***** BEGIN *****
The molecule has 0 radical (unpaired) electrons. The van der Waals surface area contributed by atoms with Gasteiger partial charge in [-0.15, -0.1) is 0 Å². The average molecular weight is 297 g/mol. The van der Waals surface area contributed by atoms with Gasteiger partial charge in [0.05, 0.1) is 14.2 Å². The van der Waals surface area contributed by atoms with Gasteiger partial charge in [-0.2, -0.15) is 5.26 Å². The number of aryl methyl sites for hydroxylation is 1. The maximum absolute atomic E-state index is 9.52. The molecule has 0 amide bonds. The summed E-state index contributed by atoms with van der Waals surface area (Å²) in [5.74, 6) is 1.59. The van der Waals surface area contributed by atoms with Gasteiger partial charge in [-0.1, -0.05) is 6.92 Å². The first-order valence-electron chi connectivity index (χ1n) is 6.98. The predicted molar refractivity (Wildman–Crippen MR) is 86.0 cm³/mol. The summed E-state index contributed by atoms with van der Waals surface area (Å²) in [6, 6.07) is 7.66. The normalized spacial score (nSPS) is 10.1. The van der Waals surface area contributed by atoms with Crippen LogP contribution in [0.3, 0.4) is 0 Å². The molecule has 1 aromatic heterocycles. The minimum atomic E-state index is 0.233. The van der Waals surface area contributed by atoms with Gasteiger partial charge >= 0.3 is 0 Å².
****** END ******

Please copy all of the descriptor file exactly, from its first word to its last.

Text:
The molecule has 0 radical (unpaired) electrons. The van der Waals surface area contributed by atoms with Gasteiger partial charge in [-0.15, -0.1) is 0 Å². The average molecular weight is 297 g/mol. The van der Waals surface area contributed by atoms with Gasteiger partial charge in [0.05, 0.1) is 14.2 Å². The van der Waals surface area contributed by atoms with Gasteiger partial charge in [-0.2, -0.15) is 5.26 Å². The number of aryl methyl sites for hydroxylation is 1. The maximum absolute atomic E-state index is 9.52. The molecule has 0 amide bonds. The summed E-state index contributed by atoms with van der Waals surface area (Å²) in [5.74, 6) is 1.59. The van der Waals surface area contributed by atoms with Gasteiger partial charge in [-0.1, -0.05) is 6.92 Å². The first-order valence-electron chi connectivity index (χ1n) is 6.98. The predicted molar refractivity (Wildman–Crippen MR) is 86.0 cm³/mol. The summed E-state index contributed by atoms with van der Waals surface area (Å²) in [6, 6.07) is 7.66. The normalized spacial score (nSPS) is 10.1. The van der Waals surface area contributed by atoms with Crippen LogP contribution in [0.3, 0.4) is 0 Å². The molecule has 1 aromatic heterocycles. The minimum atomic E-state index is 0.233. The van der Waals surface area contributed by atoms with Gasteiger partial charge >= 0.3 is 0 Å².